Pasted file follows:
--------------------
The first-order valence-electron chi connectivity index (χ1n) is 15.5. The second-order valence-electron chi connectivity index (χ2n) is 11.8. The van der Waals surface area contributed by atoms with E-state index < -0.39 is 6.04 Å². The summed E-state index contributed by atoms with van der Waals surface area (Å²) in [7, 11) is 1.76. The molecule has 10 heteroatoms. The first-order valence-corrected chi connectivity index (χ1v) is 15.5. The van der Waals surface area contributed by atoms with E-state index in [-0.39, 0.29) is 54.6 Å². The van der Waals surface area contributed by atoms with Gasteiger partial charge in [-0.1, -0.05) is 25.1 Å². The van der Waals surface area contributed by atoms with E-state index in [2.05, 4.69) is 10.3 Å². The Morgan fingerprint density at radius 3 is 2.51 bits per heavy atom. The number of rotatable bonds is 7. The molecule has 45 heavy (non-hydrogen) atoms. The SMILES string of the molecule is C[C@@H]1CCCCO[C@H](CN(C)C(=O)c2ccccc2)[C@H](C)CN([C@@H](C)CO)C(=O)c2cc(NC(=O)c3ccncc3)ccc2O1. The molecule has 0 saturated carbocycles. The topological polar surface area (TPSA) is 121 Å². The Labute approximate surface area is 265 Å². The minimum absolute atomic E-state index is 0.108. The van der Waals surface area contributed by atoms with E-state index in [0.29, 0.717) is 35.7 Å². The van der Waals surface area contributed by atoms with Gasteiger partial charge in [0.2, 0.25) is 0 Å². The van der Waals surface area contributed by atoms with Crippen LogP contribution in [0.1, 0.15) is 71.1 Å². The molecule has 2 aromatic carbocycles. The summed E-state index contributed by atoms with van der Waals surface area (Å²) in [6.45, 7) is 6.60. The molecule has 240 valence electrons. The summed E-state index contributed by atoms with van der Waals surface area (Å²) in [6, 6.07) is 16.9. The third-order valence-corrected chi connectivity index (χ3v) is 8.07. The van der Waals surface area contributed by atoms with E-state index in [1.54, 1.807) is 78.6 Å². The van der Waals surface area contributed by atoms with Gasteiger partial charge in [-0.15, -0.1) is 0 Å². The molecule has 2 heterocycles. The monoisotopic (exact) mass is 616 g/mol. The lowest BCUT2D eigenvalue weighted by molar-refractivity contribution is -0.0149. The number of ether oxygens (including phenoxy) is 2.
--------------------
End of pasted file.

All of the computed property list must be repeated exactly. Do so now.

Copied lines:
The first-order valence-electron chi connectivity index (χ1n) is 15.5. The second-order valence-electron chi connectivity index (χ2n) is 11.8. The van der Waals surface area contributed by atoms with E-state index < -0.39 is 6.04 Å². The summed E-state index contributed by atoms with van der Waals surface area (Å²) in [7, 11) is 1.76. The molecule has 10 heteroatoms. The first-order valence-corrected chi connectivity index (χ1v) is 15.5. The van der Waals surface area contributed by atoms with E-state index in [-0.39, 0.29) is 54.6 Å². The van der Waals surface area contributed by atoms with Gasteiger partial charge in [-0.1, -0.05) is 25.1 Å². The van der Waals surface area contributed by atoms with E-state index in [2.05, 4.69) is 10.3 Å². The Morgan fingerprint density at radius 3 is 2.51 bits per heavy atom. The number of rotatable bonds is 7. The molecule has 45 heavy (non-hydrogen) atoms. The SMILES string of the molecule is C[C@@H]1CCCCO[C@H](CN(C)C(=O)c2ccccc2)[C@H](C)CN([C@@H](C)CO)C(=O)c2cc(NC(=O)c3ccncc3)ccc2O1. The molecule has 0 saturated carbocycles. The topological polar surface area (TPSA) is 121 Å². The Labute approximate surface area is 265 Å². The minimum absolute atomic E-state index is 0.108. The van der Waals surface area contributed by atoms with E-state index in [0.29, 0.717) is 35.7 Å². The van der Waals surface area contributed by atoms with Gasteiger partial charge in [0.2, 0.25) is 0 Å². The van der Waals surface area contributed by atoms with Crippen LogP contribution in [0.1, 0.15) is 71.1 Å². The molecule has 2 aromatic carbocycles. The summed E-state index contributed by atoms with van der Waals surface area (Å²) in [6.45, 7) is 6.60. The molecule has 240 valence electrons. The summed E-state index contributed by atoms with van der Waals surface area (Å²) in [6, 6.07) is 16.9. The third-order valence-corrected chi connectivity index (χ3v) is 8.07. The van der Waals surface area contributed by atoms with E-state index in [1.54, 1.807) is 78.6 Å². The van der Waals surface area contributed by atoms with Gasteiger partial charge in [-0.15, -0.1) is 0 Å². The molecule has 2 heterocycles. The monoisotopic (exact) mass is 616 g/mol. The lowest BCUT2D eigenvalue weighted by molar-refractivity contribution is -0.0149. The number of ether oxygens (including phenoxy) is 2.